Excerpt from the book:
I shudder to refer to you as “dear.” Yet you have been with me for so long that you have become a part of me, which I suppose entitles you to this term of affection, though my heart grants it unwillingly.
You are an enigmatic and elusive creature, a chameleon, changing color with habitat and season. Some say you pass with time, like grains of sand sifting through my fingers, no longer resting in the safety of my palm. Others say you are a process, as if by accomplishing twelve prescribed steps I could graduate from your possession and be free of you. But you are not a process. You do not pass, at least not in this lifetime.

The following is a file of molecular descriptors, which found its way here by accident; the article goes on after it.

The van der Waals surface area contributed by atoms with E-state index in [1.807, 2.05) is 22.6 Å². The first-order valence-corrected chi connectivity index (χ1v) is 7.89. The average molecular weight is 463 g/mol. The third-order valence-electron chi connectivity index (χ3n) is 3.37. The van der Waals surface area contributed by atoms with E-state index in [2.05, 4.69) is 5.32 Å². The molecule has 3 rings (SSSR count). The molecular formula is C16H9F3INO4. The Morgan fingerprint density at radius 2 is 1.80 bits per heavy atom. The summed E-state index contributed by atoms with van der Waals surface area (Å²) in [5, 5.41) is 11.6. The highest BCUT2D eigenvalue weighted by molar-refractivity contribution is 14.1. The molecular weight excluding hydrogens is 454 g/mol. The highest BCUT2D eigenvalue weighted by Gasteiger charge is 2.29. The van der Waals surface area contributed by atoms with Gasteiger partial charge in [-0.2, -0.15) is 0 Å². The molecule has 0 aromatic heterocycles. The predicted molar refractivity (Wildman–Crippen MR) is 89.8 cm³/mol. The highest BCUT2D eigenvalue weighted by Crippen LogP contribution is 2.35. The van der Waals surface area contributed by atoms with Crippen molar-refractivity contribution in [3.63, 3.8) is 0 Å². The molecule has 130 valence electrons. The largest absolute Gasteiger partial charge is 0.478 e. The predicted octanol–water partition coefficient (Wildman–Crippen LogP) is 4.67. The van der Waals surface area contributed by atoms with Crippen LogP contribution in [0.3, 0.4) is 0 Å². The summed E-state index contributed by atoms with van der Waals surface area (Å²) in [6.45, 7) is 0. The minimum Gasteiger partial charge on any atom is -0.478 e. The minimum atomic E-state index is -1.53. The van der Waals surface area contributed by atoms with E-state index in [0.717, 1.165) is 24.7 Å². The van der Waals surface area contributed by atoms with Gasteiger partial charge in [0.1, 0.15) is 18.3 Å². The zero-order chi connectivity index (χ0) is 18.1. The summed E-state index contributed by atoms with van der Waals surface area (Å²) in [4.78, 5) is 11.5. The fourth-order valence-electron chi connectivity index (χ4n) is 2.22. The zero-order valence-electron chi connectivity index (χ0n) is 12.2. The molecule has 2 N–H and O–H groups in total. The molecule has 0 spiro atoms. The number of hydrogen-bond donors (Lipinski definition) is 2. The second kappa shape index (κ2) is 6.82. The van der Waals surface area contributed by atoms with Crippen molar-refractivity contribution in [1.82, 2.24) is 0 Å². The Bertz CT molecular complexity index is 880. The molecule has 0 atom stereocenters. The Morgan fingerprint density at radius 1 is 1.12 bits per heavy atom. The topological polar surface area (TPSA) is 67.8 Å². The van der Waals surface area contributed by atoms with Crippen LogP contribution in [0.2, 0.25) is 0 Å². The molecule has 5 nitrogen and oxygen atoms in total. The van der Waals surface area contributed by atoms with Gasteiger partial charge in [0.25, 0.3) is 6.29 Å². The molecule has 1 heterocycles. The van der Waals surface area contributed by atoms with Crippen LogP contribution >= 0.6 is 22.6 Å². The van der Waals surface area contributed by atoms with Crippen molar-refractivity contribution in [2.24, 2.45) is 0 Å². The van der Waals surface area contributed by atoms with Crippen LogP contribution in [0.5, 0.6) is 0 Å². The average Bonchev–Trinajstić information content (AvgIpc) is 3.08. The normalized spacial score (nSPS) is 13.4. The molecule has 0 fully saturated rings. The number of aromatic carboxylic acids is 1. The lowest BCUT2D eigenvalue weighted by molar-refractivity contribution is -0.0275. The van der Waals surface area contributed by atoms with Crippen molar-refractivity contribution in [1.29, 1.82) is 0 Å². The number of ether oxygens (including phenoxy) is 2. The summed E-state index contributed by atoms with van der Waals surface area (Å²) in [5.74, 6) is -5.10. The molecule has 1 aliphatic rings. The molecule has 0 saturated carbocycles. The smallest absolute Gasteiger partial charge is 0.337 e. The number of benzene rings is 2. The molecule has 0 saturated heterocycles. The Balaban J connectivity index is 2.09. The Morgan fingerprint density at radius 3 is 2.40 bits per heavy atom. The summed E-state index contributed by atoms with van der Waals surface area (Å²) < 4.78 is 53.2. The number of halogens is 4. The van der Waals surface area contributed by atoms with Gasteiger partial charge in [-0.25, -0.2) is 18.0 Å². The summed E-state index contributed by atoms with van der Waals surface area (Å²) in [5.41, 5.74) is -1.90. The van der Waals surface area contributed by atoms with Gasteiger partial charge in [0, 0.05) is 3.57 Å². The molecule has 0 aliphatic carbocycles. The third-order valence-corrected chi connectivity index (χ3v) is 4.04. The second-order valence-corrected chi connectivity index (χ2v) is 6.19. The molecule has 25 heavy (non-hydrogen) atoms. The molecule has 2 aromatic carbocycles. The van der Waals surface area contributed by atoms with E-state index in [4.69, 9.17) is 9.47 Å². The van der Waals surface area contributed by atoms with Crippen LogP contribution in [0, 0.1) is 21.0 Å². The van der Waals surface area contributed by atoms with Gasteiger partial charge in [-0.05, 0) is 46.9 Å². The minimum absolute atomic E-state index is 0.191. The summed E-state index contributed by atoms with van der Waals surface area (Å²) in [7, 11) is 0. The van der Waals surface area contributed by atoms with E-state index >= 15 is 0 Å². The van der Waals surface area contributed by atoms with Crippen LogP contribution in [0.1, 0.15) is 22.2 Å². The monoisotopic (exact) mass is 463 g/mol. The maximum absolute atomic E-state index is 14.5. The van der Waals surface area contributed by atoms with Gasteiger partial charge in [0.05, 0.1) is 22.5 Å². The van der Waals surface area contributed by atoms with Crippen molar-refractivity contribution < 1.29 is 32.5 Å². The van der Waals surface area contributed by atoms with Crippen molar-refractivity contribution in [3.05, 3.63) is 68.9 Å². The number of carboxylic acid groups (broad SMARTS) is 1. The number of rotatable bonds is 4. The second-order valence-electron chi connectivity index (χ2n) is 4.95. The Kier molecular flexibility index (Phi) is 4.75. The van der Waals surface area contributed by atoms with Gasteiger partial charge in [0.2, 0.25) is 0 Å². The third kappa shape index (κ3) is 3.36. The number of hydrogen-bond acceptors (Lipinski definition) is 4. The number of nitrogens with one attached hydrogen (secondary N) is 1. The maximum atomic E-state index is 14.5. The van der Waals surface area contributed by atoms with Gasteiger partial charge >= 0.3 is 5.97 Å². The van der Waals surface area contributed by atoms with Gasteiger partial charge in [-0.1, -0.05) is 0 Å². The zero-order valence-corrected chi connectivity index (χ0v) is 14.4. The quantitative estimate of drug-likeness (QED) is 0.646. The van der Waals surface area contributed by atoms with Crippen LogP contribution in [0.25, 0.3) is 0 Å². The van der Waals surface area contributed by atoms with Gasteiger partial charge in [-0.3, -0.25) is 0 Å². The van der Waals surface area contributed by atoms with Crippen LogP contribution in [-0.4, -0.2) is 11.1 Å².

You dwell with me — in me — but you are not my master. You roam on a leash, tethered by the One who owns you. You haven’t always been here, and one day you’ll disappear, for there’s only one Alpha and Omega. One beginning and one end, and you are neither.
You will not win, nor overcome. You’ve already been subdued and defeated, for “death has been swallowed up by victory” (1 Corinthians 15:54). A day is coming when you’ll be deemed redundant and your crown obsolete. On that day, O Grief, you will no longer be called “dear” . . . nor even a distant memory.